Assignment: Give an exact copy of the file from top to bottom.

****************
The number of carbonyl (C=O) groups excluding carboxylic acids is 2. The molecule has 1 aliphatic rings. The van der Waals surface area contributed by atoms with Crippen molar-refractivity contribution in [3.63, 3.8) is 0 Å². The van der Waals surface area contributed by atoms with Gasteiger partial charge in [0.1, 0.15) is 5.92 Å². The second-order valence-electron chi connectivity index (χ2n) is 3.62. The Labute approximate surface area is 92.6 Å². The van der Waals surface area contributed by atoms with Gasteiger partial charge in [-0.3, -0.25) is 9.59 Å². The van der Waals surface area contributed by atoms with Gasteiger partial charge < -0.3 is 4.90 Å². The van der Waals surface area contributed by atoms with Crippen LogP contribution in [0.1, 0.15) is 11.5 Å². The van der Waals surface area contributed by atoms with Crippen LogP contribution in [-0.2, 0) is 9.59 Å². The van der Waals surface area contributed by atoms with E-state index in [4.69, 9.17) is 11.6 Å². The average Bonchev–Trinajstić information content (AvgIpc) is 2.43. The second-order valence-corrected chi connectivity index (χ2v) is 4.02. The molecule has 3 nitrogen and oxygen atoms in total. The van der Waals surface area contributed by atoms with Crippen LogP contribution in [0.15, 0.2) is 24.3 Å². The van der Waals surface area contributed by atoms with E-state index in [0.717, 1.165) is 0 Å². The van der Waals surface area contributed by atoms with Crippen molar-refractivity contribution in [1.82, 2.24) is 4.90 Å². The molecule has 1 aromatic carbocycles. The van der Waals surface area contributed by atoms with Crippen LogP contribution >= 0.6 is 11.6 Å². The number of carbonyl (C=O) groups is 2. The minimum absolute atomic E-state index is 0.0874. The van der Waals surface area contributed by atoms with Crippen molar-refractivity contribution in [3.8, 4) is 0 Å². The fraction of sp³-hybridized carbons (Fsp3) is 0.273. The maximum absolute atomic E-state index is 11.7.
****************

The number of carbonyl (C=O) groups excluding carboxylic acids is 2. The molecule has 1 aliphatic rings. The van der Waals surface area contributed by atoms with Crippen molar-refractivity contribution in [3.63, 3.8) is 0 Å². The van der Waals surface area contributed by atoms with Gasteiger partial charge in [0.1, 0.15) is 5.92 Å². The second-order valence-electron chi connectivity index (χ2n) is 3.62. The Labute approximate surface area is 92.6 Å². The van der Waals surface area contributed by atoms with Gasteiger partial charge in [-0.3, -0.25) is 9.59 Å². The van der Waals surface area contributed by atoms with Gasteiger partial charge < -0.3 is 4.90 Å². The van der Waals surface area contributed by atoms with Crippen LogP contribution in [0.1, 0.15) is 11.5 Å². The van der Waals surface area contributed by atoms with Crippen LogP contribution in [-0.2, 0) is 9.59 Å². The van der Waals surface area contributed by atoms with E-state index in [4.69, 9.17) is 11.6 Å². The average Bonchev–Trinajstić information content (AvgIpc) is 2.43. The second-order valence-corrected chi connectivity index (χ2v) is 4.02. The molecule has 3 nitrogen and oxygen atoms in total. The van der Waals surface area contributed by atoms with Crippen LogP contribution in [0.15, 0.2) is 24.3 Å². The van der Waals surface area contributed by atoms with E-state index in [0.717, 1.165) is 0 Å². The van der Waals surface area contributed by atoms with Crippen molar-refractivity contribution in [1.82, 2.24) is 4.90 Å². The molecule has 1 aromatic carbocycles. The van der Waals surface area contributed by atoms with Crippen LogP contribution >= 0.6 is 11.6 Å². The number of carbonyl (C=O) groups is 2. The minimum absolute atomic E-state index is 0.0874. The van der Waals surface area contributed by atoms with Crippen molar-refractivity contribution in [3.8, 4) is 0 Å². The fraction of sp³-hybridized carbons (Fsp3) is 0.273. The maximum absolute atomic E-state index is 11.7.